Wednesday, January 2, 2013

Lugar's Dedicated Service in Senate Ends January 3

Richard G. Lugar
At noon on January 3, Richard Lugar will become a private citizen for the first time in ages.  A year ago, did we really think this day would be coming?

Because of his bitter May primary defeat, the 80-year-old U.S. Senator's term expires at noon on the 3rd day of January, and the term of newly-elected Senator Joe Donnelly will begin as he's sworn in.  It's a significant moment in Indiana history.

Lugar leaves the Senate with his head held high.  He's already begun to see the predictions he made in his scathing concession letter coming true.  The partisanship and bickering of Washington pushed us to the brink of the fiscal cliff.  In one of his final votes, he voted for a compromise bill that averts severe middle class tax increases while raising the taxes on those making above $450,000 a year.

For years, Lugar has been one of those heavy hitters on Capitol Hill.  One of the senior members of the Senate, Lugar has used that seniority to advocate for Indiana and make a name for himself in the area of foreign policy.  This small man in stature was big in Washington, and he kept the humility of a Hoosier tree farmer even as his profile grew.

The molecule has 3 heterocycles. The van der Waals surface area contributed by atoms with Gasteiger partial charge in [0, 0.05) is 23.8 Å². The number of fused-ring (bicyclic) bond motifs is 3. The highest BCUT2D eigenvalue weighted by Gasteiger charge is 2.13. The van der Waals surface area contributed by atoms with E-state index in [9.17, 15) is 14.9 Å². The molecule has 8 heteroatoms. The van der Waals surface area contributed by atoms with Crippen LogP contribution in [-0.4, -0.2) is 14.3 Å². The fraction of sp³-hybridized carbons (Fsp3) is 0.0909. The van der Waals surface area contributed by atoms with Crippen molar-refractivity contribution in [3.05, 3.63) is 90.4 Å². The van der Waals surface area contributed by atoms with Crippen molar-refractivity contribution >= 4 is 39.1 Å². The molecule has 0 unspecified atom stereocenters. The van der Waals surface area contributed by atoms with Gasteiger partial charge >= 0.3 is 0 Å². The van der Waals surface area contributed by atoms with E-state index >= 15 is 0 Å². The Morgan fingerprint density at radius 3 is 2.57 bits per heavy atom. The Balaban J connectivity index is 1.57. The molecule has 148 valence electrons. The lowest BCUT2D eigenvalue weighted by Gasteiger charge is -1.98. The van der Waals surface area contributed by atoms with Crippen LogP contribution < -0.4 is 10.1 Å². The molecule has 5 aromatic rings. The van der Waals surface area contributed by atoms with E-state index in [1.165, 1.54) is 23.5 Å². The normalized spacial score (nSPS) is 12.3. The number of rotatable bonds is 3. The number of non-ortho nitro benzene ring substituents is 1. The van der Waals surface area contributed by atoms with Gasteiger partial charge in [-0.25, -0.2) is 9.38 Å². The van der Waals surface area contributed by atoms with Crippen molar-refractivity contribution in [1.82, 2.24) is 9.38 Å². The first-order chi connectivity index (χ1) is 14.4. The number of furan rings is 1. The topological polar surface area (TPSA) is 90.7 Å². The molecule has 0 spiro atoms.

It's been a remarkable run for the former Presidential candidate, Mayor of Indianapolis, and member of the IPS Board of School Commissioners, and it's taken him literally around the world.  Through it all, Lugar has remained, in my view, humble and focused on representing the state.

Some will criticize him for not coming back home as much as he should have, and, perhaps it is warranted.  Lugar made mistakes and got too comfortable.  It's one of the reasons why he was beaten by Richard Mourdock in the Primary.

That's all in the past now, Lugar moves on in his life to new challenges as a college professor at the University of Indianapolis.  His Richard G. Lugar Academy will continue to develop young leaders for many years to come.  In that way, he will continue in service to the state he loves.

It's a bittersweet day for Hoosiers.  One thing is for sure.  We will remember Senator Lugar fondly, and I think time will probably treat him well.  He's certainly one of the most significant political figures in the history of our state and someone that generations of Hoosiers have lauded, loved, and supported.

Congratulations and thank you, Senator Lugar.  I applaud your service to Indiana in the Senate and wish you the best as you move forward in a different type of service.

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